• Creates opportunities for social interaction and for self-discovery
  • Improves problem solving and decision making
  • Assists in sensory awareness
  • Vocabulary development! Increased literacy!
children as makers of meaning
Children as “Makers of Meaning”
  • Interweaves play - talk - drawing
  • Powerful combination of three communication modes working together
  • (Dyson, 1990; Cross, 1999)
narrative creation
Narrative Creation
  • Ongoing narrative creation is happening inside the child’s mind
  • Occurs during the pop-up book making process
  • Questioning: What could this be in your story? What does it look like? Could this box be a chair? Fireplace?
  • Tell me your story. What else is needed?
obstacles to expressive intervention
Obstacles to Expressive Intervention
  • Verbal/Visual Stereotypes (Dead End Characters)
  • Enrich the Commonplace
  • Reduce Convenience Images
  • Personal Images: Help child to develop creative/unique characters
  • Become the “Story Conductor”

(Johnson, 1992)

adapting books 1
Adapting Books (1)
  • Large dot of hot glue in upper right hand corner of page to separate pages (fluffer)
  • Velcro: attach one part to right side of page, wrap other part around child’s hand
  • Attach pony-tail holders to the movable parts of the book. Child pulls to activate
adapting books 2
Adapting Books (2)
  • Piece of Velcro attached to back of book cover: Push book onto carpet/carpet sample to attach and stay put

(Musslewhite & King-DeBaun, 1997)

slide28
1200s

1300s

1500s

Volvelles & Gatefolds

Llull’s

Volvelles

Apianus’

Astronomy

1900s

1800s

2000s

Movable Books

for Children

(Golden Age #1)

Golden Age

#2

Golden Age

#1

paper engineer
Paper Engineer????
  • Takes the ideas of the author and the illustrator and puts motion into the characters and action into the scenes.
  • Must be imaginative AND practical.
  • Determines how the movable pieces will attach to the page so they won’t break, which points need glue and how much, how long pull tabs should be and how high a piece can pop up.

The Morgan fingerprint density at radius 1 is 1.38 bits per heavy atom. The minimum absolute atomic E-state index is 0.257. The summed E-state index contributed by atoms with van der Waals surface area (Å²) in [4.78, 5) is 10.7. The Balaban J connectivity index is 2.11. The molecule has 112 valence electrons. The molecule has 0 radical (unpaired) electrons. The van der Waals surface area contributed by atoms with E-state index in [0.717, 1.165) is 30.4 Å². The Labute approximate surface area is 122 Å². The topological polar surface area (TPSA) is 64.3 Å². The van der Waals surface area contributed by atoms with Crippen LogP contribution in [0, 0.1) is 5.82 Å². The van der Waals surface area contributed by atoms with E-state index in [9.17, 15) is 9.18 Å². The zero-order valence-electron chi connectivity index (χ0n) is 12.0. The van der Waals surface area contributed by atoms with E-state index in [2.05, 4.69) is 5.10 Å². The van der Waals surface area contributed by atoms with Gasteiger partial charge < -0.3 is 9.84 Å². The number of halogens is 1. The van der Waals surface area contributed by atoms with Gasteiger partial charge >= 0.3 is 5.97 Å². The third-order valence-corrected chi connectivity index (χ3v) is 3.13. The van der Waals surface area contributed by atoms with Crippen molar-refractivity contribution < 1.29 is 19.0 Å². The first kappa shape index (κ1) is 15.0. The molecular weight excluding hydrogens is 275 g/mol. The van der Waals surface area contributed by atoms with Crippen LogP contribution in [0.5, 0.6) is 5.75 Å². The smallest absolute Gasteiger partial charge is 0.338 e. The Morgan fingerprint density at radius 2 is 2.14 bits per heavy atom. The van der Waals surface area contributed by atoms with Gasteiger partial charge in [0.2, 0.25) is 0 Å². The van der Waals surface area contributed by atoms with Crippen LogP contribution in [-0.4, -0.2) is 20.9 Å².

• Lays out, “nests” the pages and pieces so they fit onto the correct size pages for printing.
slide33
“America the Beautiful”

“Movable Mother Goose”

“Encyclopedia Prehistorica”

slide37
Robert Sabuda

“The Twelve Days of Christmas”

slide38
“The Pocket Paper Engineer

Workbook”

Carol Barton

“Five Luminous Towers”

slide40
Chuck Murphy

“Black Cat, White Cat:

A Pop-Up Book of

Opposites”

slide46
“Little Monsters”

Jan Pienkowski

Paper Engineers: Marcin

Stajewski, James Roger Diaz

slide47
“Dinner Time”

Concept: Jan Pienkowski

Text: Anne Carter

Paper engineers: Marcin

Stajewski, James Roger Diaz

pop up book facts
Pop-Up Book Facts
  • There are between 200-300 new pop-up books produced in English each year.
  • Currently, almost all pop-up books are assembled by hand, mostly in Colombia S.A., Mexico and Singapore.
  • Production lines can have as many as 60 people working to complete one book.
  • The most complex books can require over 100 individual handwork procedures to complete.
sequencing
Sequencing
  • Rearrange story
  • Different beginnings
  • Different endings
  • What happens in the beginning, middle end?
  • Pin pages on a clothes line to rearrange and see all pages at once
slide64
Topics/Guiding Questions (p. 9)

Language/Literacy Group Ideas (p. 5)

other book forms

Other Book Forms

Mix & Match Book

Cathedral Book

ask yourself why

Ask yourself WHY?

Why does this book

want to exist?